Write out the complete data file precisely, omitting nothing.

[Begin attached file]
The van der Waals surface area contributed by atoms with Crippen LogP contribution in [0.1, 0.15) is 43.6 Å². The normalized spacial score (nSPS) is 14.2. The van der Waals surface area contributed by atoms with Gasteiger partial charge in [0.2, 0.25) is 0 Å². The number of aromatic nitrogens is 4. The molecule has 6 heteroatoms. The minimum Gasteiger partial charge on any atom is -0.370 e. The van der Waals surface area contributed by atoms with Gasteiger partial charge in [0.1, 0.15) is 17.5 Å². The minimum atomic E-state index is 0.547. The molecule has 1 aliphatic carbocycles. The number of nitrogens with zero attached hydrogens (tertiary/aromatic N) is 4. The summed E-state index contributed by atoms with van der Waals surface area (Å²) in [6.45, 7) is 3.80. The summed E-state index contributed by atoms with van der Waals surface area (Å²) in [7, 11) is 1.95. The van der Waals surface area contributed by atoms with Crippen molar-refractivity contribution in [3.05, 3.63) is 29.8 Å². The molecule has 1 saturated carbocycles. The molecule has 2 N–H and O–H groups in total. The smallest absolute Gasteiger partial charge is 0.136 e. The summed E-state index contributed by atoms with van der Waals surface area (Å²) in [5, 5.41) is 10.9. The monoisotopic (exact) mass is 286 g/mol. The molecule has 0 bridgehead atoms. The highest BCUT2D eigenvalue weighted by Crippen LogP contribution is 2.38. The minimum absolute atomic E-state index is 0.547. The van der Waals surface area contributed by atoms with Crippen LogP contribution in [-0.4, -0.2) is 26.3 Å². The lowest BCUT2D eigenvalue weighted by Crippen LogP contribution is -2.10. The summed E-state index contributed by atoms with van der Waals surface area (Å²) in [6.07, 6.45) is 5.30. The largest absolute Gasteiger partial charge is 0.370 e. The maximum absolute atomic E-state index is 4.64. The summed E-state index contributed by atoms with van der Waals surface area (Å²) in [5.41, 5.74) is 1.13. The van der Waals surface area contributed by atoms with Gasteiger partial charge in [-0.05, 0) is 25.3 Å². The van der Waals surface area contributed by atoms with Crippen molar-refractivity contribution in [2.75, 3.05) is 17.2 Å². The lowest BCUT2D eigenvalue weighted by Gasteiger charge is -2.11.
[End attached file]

The van der Waals surface area contributed by atoms with Crippen LogP contribution in [0.1, 0.15) is 43.6 Å². The normalized spacial score (nSPS) is 14.2. The van der Waals surface area contributed by atoms with Gasteiger partial charge in [0.2, 0.25) is 0 Å². The number of aromatic nitrogens is 4. The molecule has 6 heteroatoms. The minimum Gasteiger partial charge on any atom is -0.370 e. The van der Waals surface area contributed by atoms with Gasteiger partial charge in [0.1, 0.15) is 17.5 Å². The minimum atomic E-state index is 0.547. The molecule has 1 aliphatic carbocycles. The number of nitrogens with zero attached hydrogens (tertiary/aromatic N) is 4. The summed E-state index contributed by atoms with van der Waals surface area (Å²) in [6.45, 7) is 3.80. The summed E-state index contributed by atoms with van der Waals surface area (Å²) in [7, 11) is 1.95. The van der Waals surface area contributed by atoms with Crippen molar-refractivity contribution in [3.05, 3.63) is 29.8 Å². The molecule has 1 saturated carbocycles. The molecule has 2 N–H and O–H groups in total. The smallest absolute Gasteiger partial charge is 0.136 e. The summed E-state index contributed by atoms with van der Waals surface area (Å²) in [5, 5.41) is 10.9. The monoisotopic (exact) mass is 286 g/mol. The molecule has 0 bridgehead atoms. The highest BCUT2D eigenvalue weighted by Crippen LogP contribution is 2.38. The minimum absolute atomic E-state index is 0.547. The van der Waals surface area contributed by atoms with Crippen LogP contribution in [-0.4, -0.2) is 26.3 Å². The lowest BCUT2D eigenvalue weighted by Crippen LogP contribution is -2.10. The summed E-state index contributed by atoms with van der Waals surface area (Å²) in [6.07, 6.45) is 5.30. The largest absolute Gasteiger partial charge is 0.370 e. The maximum absolute atomic E-state index is 4.64. The summed E-state index contributed by atoms with van der Waals surface area (Å²) in [5.41, 5.74) is 1.13. The van der Waals surface area contributed by atoms with Gasteiger partial charge in [-0.05, 0) is 25.3 Å². The van der Waals surface area contributed by atoms with Crippen molar-refractivity contribution in [2.75, 3.05) is 17.2 Å². The lowest BCUT2D eigenvalue weighted by Gasteiger charge is -2.11.